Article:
NASCAR didn’t act. By that time maybe it was too late to do so. But that’s also an issue. Shouldn’t the infraction be addressed immediately if it is clear what happened instead of days later? Shouldn’t officials have been provided with access to the in-car cameras so they could have seen Byron’s actions earlier and meted the proper punishment? Instead, Miller hinted at a possible penalty to Byron this week.

Miller didn’t reveal details but it wouldn’t be surprising to drop Byron in the field, costing him points. He’s 24 points from the cutline, so a penalty that drops him from seventh to 30th (the position ahead of Truex) could be logical and that would cost Byron 23 points, putting him near the cutline. 

Texas winner Tyler Reddick said something should have been done. He knows. He was parked in a 2014 Truck race at Pocono for wrecking German Quiroga in retaliation for an earlier incident.

“In William’s situation, whether he ran him over on accident or on purpose, there should be some sort of penalty for him on that side because he’s completely screwed someone’s race up, whether it was on purpose or not,” Reddick said. “I feel like there should be something done there.

“I’m sure (NASCAR will) make some sort of a decision. I’m sure there will be something they’ll address this week, updates, on NASCAR’s side. I’ll be curious to see what that is. We can’t really have this where you dump someone under caution, they go to the back and you don’t. That could potentially be an interesting situation in the future.”

Texas shuffles NASCAR Cup playoff standings

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Texas marked the fourth consecutive playoff race that the winner didn’t advance to the next round.

All three races in the first round were won by drivers not in the playoffs. Tyler Reddick won Sunday at Texas, a week after he failed to advance from the Round of 16 and was eliminated from title contention.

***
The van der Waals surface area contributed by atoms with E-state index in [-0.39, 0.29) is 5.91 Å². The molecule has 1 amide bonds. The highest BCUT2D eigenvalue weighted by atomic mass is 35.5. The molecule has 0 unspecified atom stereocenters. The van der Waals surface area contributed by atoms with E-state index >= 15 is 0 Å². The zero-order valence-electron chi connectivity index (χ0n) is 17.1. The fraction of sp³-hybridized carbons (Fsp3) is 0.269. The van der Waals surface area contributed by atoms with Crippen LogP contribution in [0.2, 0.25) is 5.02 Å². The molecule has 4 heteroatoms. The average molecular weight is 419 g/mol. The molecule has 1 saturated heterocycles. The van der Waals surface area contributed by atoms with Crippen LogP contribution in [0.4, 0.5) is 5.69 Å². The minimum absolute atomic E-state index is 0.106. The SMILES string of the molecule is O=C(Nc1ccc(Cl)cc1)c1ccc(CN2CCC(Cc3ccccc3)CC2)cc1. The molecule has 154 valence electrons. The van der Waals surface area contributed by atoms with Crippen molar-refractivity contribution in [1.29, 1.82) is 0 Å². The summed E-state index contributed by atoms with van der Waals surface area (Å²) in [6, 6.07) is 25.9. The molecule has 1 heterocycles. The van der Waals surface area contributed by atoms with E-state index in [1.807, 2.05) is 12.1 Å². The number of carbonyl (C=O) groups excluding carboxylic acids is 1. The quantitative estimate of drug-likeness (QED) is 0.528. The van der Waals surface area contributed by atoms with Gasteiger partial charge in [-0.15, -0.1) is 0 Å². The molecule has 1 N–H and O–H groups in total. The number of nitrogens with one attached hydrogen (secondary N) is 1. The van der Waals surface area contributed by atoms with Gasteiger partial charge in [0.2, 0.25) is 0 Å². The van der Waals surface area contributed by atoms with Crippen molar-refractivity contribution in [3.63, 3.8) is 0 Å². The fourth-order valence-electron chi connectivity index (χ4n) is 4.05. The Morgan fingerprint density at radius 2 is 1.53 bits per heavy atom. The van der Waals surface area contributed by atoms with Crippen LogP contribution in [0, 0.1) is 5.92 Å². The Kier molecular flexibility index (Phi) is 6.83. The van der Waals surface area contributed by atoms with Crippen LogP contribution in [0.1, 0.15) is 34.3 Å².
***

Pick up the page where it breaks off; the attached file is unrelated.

Texas did shake up the playoff standings. Chase Elliott entered as the points leader but a blown tire while leading sent his car into the wall, ending his race. He falls to the No. 8 spot, the final transfer position with two races left in this round. He’s tied with Daniel Suarez, but Suarez has the tiebreaker with a better finish this round.

Chase Briscoe, who scored only his second top 10 in the last 22 races, is the first driver outside a transfer spot. He’s four points behind Elliott and Suarez. Austin Cindric is 11 points out of the transfer spot. Christopher Bell is 29 points out of a transfer position. Alex Bowman is 30 points from the transfer line.

The series races Sunday at Talladega (2 p.m. ET on NBC).

 

XFINITY SERIES

Noah Gragson’s win at Texas moved him on to the next round. The win was his fourth in a row.

Ryan Sieg and Sam Mayer are tied for the final two transfer spots to the next round. Riley Herbst is one point behind them. Daniel Hemric is eight points from the final transfer spot. Brandon Jones is 13 points from the last transfer spot. Jeremy Clements is 29 points shy of the final transfer position.

The series races Saturday at Talladega (4 p.m. ET on USA Network).

 

 

CAMPING WORLD TRUCK SERIES

The series was off this past weekend but returns to the track Saturday at Talladega. Ty Majeski has advanced to the championship race at Phoenix with his Bristol win.

 

Winners and losers at Texas Motor Speedway

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A look at the winners and losers from Sunday’s marathon race at Texas Motor Speedway:

WINNERS

Tyler Reddick – Reddick isn’t acting like a lame duck. Headed for 23XI Racing in 2024 (if not sooner), Reddick now owns three wins with Richard Childress Racing, the team he’ll be leaving.

Justin Haley – Haley, who has shown flashes of excellence this season for Kaulig Racing, matched his season-high with a third-place run.

Chase Briscoe — Briscoe wrestled with major problems in the early part of the race but rebounded to finish fifth. It’s his second top-10 finish in the last 22 races.

LOSERS

NASCAR Officials – Scott Miller, NASCAR senior vice president of competition, admitted that series officials missed William Byron spinning Denny Hamlin under caution after Martin Truex Jr.‘s crash. Such a situation could have major playoff implications, although Miller hinted that series officials may still act this week.